After we had been in the tent for a while, we took to the Oktoberfest grounds to explore, to people watch, and to eat! Walking around Oktoberfest is kind of like walking around a county fair that Bavaria has thrown up all over; there are carnival rides and games, there are lots of carts and stands selling decadent food and fun trinkets, but everything has that old world German feel and everyone is dressed up! We, of course, continued to eat more from the stands; I had a traditional White Bratwurst, which I am not normally a huge fan of, but because the quality and craft are so much higher in Germany, this Bratwurst an absolute treat! We rode the Ferris Wheel, from which we were able to see just how many thousands of people had come out to party at Oktoberfest. We walked more and took it all in, the fact that we were at the Oktoberfest – a bucket list item for all of us – and then, just like that, we left. Oktoberfest was insanely fun and a truly wonderful experience that I will always cherish.

For the rest of the day, we explored downtown Munich, still in lederhosen, which has its own old world Bavarian charm. We had dinner at a great Bavarian pub that made me feel like I had taken a step back in time and into an old German fairytale setting, and finally we turned in. That was really the extent of my time in Munich as I headed out before sunrise the next day and caught the earliest train back to Paris. My time there was filled with laughter, smiles, and of course, beer. I really loved it, and am so grateful to my friend for inviting me to join her and co. and crash with them. This entire side trip was a blast.

The Best Part

As you can tell, I did and saw a lot in both Paris and Munich. Both the cities and everything in between were fantastical, the sites spectacular, and all the food was divine. The best part, however, was meeting new people and making new friends from all over. As I said, I was traveling alone, which there is a lot to be said for.

When you travel alone, you are forced to figure everything out for yourself. I had to use a paper map (with no phone like the olden days) and navigate my way around, I learned the bus and metro system, I made myself be alone at times and be okay with that, and I put myself in situations that made me uncomfortable but helped me to grow once I worked my own way through them.

More importantly, is that when you travel alone, you are bound to meet new people. When you are traveling alone: 1. You are more willing to talk to new people because, duh, you’re alone with no one to talk to, 2. People seem to want to talk to you because you are a lone solider 3. People who are traveling in general are more open to talking with strangers because they too are out of their element, more open to new experiences, and are not distracted by work and the stresses of normal daily life.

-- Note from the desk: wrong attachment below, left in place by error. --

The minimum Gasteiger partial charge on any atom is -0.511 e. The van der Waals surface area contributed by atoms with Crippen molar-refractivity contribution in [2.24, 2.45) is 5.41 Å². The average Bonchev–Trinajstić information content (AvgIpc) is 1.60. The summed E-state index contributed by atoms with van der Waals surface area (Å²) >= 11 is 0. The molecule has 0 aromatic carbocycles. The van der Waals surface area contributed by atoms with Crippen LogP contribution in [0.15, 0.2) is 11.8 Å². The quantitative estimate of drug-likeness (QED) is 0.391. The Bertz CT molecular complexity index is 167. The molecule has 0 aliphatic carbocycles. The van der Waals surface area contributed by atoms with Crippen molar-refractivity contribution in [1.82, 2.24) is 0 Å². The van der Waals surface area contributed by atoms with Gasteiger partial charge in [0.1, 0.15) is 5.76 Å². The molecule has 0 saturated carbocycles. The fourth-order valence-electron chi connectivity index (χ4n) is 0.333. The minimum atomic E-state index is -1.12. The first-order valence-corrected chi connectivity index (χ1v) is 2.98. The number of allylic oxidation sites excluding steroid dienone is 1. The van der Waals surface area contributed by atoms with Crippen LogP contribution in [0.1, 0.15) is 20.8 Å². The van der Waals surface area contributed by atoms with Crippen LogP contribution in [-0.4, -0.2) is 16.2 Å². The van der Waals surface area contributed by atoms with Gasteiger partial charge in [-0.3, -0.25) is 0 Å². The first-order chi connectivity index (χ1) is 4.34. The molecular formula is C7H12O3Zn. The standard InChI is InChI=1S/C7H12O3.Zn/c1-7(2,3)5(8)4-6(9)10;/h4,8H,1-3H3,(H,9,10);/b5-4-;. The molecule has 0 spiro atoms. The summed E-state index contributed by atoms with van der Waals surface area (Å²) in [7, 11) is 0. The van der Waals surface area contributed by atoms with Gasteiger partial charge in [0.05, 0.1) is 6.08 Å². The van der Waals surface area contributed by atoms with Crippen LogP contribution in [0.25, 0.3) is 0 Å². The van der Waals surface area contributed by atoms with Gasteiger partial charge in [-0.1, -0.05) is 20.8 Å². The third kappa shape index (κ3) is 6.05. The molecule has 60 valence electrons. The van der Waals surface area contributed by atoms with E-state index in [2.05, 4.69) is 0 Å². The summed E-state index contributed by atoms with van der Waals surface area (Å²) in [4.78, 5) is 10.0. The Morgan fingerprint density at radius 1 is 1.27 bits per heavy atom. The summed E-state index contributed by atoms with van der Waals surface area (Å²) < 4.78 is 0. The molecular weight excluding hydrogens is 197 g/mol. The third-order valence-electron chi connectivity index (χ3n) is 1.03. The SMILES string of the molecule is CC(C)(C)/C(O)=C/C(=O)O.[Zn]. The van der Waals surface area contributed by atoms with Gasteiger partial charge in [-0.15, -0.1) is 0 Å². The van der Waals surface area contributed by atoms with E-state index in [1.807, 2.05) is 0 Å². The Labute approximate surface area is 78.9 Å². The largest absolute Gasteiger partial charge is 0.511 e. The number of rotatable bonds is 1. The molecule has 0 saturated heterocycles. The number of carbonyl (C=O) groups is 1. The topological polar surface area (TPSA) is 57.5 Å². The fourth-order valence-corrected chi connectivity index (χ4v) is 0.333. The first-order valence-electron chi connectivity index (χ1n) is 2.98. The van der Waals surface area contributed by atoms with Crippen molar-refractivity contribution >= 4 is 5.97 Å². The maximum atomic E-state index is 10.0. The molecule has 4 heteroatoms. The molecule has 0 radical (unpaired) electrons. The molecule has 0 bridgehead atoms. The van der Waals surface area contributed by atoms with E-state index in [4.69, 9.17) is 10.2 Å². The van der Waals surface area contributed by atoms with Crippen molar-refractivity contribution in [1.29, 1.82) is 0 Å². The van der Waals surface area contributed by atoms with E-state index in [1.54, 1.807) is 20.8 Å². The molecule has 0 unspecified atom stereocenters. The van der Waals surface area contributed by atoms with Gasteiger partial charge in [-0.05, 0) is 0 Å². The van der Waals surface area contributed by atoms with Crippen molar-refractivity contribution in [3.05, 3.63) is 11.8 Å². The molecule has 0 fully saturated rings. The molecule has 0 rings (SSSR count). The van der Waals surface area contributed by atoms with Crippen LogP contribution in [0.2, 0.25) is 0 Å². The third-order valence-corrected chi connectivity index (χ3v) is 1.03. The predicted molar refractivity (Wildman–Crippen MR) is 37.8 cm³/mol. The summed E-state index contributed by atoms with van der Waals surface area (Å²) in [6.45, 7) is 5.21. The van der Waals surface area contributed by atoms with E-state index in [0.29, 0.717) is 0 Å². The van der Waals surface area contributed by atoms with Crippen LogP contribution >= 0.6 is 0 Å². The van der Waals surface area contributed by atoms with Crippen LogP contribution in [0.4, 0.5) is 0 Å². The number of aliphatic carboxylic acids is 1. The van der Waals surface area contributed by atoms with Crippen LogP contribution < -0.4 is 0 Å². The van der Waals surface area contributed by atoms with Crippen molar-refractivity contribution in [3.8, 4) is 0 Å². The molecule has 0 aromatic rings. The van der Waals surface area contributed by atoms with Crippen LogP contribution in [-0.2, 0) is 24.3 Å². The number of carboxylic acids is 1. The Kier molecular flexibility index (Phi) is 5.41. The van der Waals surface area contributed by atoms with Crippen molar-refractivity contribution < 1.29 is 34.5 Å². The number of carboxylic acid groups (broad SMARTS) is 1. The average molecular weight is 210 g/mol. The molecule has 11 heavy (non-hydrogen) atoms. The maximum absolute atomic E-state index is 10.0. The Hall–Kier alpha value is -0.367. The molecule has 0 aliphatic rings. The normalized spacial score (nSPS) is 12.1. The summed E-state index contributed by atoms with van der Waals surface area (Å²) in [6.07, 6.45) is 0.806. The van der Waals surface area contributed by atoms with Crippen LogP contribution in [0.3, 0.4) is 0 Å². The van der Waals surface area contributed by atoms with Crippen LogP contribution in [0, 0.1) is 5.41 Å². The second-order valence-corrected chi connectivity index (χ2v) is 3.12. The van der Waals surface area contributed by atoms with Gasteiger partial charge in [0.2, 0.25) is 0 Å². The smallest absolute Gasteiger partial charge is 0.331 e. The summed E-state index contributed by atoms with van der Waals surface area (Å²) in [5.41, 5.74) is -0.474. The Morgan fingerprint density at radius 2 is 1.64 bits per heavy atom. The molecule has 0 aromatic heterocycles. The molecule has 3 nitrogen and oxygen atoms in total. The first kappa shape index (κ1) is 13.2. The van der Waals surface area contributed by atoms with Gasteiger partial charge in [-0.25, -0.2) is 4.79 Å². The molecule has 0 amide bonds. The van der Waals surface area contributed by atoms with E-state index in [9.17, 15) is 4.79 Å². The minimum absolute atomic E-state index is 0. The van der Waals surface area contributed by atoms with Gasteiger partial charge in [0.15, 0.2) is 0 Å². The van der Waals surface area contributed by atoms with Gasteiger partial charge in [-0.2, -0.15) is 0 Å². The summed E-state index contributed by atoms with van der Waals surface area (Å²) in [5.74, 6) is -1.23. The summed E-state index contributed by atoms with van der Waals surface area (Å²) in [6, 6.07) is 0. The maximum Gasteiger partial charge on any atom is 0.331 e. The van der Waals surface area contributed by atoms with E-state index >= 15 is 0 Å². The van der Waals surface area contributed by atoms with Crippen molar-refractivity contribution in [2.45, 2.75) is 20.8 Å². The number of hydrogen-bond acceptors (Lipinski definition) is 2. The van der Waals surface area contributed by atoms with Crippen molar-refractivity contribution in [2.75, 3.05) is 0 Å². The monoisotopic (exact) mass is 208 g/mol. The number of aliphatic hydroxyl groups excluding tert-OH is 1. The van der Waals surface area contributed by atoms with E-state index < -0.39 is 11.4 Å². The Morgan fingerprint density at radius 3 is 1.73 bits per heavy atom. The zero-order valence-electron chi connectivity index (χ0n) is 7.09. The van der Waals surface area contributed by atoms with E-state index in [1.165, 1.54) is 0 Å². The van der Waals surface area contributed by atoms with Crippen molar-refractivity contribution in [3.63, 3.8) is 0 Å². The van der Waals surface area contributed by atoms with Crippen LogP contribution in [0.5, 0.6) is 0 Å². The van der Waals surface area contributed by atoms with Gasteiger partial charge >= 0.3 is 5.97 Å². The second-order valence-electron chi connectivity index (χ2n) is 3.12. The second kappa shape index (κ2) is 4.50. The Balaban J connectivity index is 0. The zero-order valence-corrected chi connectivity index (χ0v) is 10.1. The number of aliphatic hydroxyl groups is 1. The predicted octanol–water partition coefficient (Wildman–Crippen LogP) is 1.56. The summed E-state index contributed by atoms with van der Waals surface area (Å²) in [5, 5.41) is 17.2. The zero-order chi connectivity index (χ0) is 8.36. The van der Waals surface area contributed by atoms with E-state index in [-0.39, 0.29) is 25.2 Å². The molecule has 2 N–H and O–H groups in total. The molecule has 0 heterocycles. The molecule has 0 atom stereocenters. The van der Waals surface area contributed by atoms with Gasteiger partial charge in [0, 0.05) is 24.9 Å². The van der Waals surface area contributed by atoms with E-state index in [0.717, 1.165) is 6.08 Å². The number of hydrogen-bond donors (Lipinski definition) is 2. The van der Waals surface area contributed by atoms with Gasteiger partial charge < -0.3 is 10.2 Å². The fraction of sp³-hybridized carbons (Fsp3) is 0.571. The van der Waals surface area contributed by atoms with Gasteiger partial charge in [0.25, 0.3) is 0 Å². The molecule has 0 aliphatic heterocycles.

All of these factors above led to me meeting a lot of great people that I can now call friends. Wandering alone, I was the master of my own universe, not tied down to solid plans or having to answer to or consult with anyone else, I was free to say “Mind if I join?” when I met a couple other Americans at the Louvre and ended up spending half the day and a meal with them, and I was free to say “Yes!” when a group of Norwegians invited me to sit with them (and buy me a drink) when they saw me dining alone at Le Chat Noir Café, and I was available to make plans with a Chilean couple that I met at dinner and basically ended up having dinner with them in the Latin Quarter to walk around and get Nutella Crepes after we had finished our meals.

Alone and unrestrained, I was completely and utterly free and open to make connections with the people that God placed in my path; and this is what made this trip so rewarding and enriching. I walked away from it with friends from other places in America, Canada, England, France, Germany, Norway, Italy, Chile, and more. Though I may never see some of them again, I will always remember them because I shared moments of joy with them when I was alone in a foreign land. And it brings me such happiness to have been able to travel halfway across the world and be able to meet interesting people, connect with them, and call them friends.

(Not all the people I met I got pictures with, below are just a few.)

Conclusion

I could go on and on about my travels, but as I said, we’d have a book on our hands. In the end, I would say that my trip was a true life experience that I feel has helped me to learn and to grow, and the memories that I formed are ones that I will have me forever.